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    1. I have no problem with skipping hymns, even though as I read the GILH about it and checked every place where the word "hymn" is mentioned, it seems clear the hymn is considered one of the four essentials of the structure of the hours (hymn, psalms, reading, prayers). That said, I'd skip the LotH hymns for the same reasons you mention, Daria.

      One breviary that seems to have catered to the individual recitation of the hours is the old mid-1960s Lauds-Vespers-Compline (one-volume English-language book). It gives instead of the metrical hymn text a prose version more suited to individual meditation. Sort of a prose-poem-hymn instead of something to be sung. I like that.

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  3. Hello Daria,

    Most of what I found was anecdotal, similar to the remarks that were cited by those who thought the Office had to be vocalized when privately prayed. As I mentioned, I've been praying the Office for years without the hymns, because the tutorial I first used said they were optional. But when I checked the GILOTH there wasn't any mention of an option to drop them and it also seemed to view them as fairly important.

    I have a feeling that somewhere in the perviously referenced "Documents on the Liturgy 1963 - 1979" the issue was brought up and reciting the Office without the them was allowed. Which would explain why we can't find a source for what seems to be a widely used practice.

    Whatever the case may be, thank you for your thoughts. I'm looking forward to seeing you on Bookmarks.


    Pax,
    John
    <><

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  4. Perhaps I am wrong, but I would make an assumption most people would skip a song because they don't know the melody. There are certainly enough I don't know. But there would be nothing to prevent you from using a different tune and adapt the words. For example, hopefully, at a minimum you could hum The Church's One Foundation.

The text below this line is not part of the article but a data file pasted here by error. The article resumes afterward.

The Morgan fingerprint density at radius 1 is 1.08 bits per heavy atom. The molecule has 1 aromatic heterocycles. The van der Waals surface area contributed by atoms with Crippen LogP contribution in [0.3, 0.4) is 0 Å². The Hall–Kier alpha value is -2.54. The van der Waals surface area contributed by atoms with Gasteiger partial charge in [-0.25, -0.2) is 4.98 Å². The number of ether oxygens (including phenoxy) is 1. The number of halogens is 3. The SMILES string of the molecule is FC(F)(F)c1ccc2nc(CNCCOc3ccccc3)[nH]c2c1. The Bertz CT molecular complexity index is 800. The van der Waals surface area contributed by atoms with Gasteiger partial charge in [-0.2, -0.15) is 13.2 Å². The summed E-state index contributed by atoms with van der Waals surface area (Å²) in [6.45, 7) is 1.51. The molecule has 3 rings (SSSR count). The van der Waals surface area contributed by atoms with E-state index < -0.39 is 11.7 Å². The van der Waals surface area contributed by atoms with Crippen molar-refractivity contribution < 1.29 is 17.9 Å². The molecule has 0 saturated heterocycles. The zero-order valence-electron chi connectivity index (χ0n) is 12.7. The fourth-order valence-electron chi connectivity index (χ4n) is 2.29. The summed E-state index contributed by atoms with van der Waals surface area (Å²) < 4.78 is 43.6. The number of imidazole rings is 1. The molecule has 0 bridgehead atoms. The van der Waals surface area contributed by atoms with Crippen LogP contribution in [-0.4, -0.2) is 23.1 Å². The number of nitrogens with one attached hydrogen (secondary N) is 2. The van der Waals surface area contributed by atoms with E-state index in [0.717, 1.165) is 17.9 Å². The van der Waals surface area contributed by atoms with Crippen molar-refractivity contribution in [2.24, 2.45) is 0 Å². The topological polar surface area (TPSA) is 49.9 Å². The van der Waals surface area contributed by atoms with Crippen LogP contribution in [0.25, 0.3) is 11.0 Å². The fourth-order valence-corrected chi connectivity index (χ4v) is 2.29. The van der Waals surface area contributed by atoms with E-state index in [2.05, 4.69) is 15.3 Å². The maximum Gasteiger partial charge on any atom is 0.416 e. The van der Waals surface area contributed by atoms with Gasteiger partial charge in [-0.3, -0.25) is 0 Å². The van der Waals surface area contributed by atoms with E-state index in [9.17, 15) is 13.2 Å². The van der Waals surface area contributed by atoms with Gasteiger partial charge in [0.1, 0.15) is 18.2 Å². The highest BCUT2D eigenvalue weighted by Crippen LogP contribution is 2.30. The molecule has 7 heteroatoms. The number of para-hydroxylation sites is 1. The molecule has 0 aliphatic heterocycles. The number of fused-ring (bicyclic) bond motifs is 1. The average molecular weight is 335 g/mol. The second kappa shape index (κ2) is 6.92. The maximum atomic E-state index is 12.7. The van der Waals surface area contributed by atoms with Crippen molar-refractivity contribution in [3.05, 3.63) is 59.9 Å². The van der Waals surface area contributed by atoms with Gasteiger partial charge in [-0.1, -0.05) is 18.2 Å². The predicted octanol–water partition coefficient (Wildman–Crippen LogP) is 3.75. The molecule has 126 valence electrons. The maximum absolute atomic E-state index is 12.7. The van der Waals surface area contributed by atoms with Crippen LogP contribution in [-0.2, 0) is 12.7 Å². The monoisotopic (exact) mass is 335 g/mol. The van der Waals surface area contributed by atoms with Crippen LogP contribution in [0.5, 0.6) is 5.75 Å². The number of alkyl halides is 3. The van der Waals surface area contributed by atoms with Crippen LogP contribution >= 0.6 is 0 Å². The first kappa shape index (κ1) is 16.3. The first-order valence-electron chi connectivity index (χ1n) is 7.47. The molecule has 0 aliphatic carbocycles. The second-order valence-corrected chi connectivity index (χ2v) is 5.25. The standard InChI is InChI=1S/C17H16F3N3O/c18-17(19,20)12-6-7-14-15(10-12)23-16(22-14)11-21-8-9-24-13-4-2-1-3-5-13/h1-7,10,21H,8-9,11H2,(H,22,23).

So if you have the 4 volume set, take a look at volume II, page 2359. The Church's One Foundation is listed, the meter is 76.76.D. (The D stands for double, so in real simple terms, 7 syllables in the first line, 6 syllables in the second line, etc.) Now, the song below The Church's One Foundation is The Day of Resurrection. It also is listed as 76.76.D. So even if you have never heard that song you could sing it to the tune of The Church's One Foundation. Similarly, on this page there are 5 songs listed as L.M. If you know the melody of just one of these, you can sing any of the others.
    I help lead Monday at Vespers, small group 5 - 10. I can play a dulcimer just enough to help lead the music, so I have done a bit of 'substituting' just to keep simple and use tunes with which people are familiar.
    Good luck, and keep the prayers goings.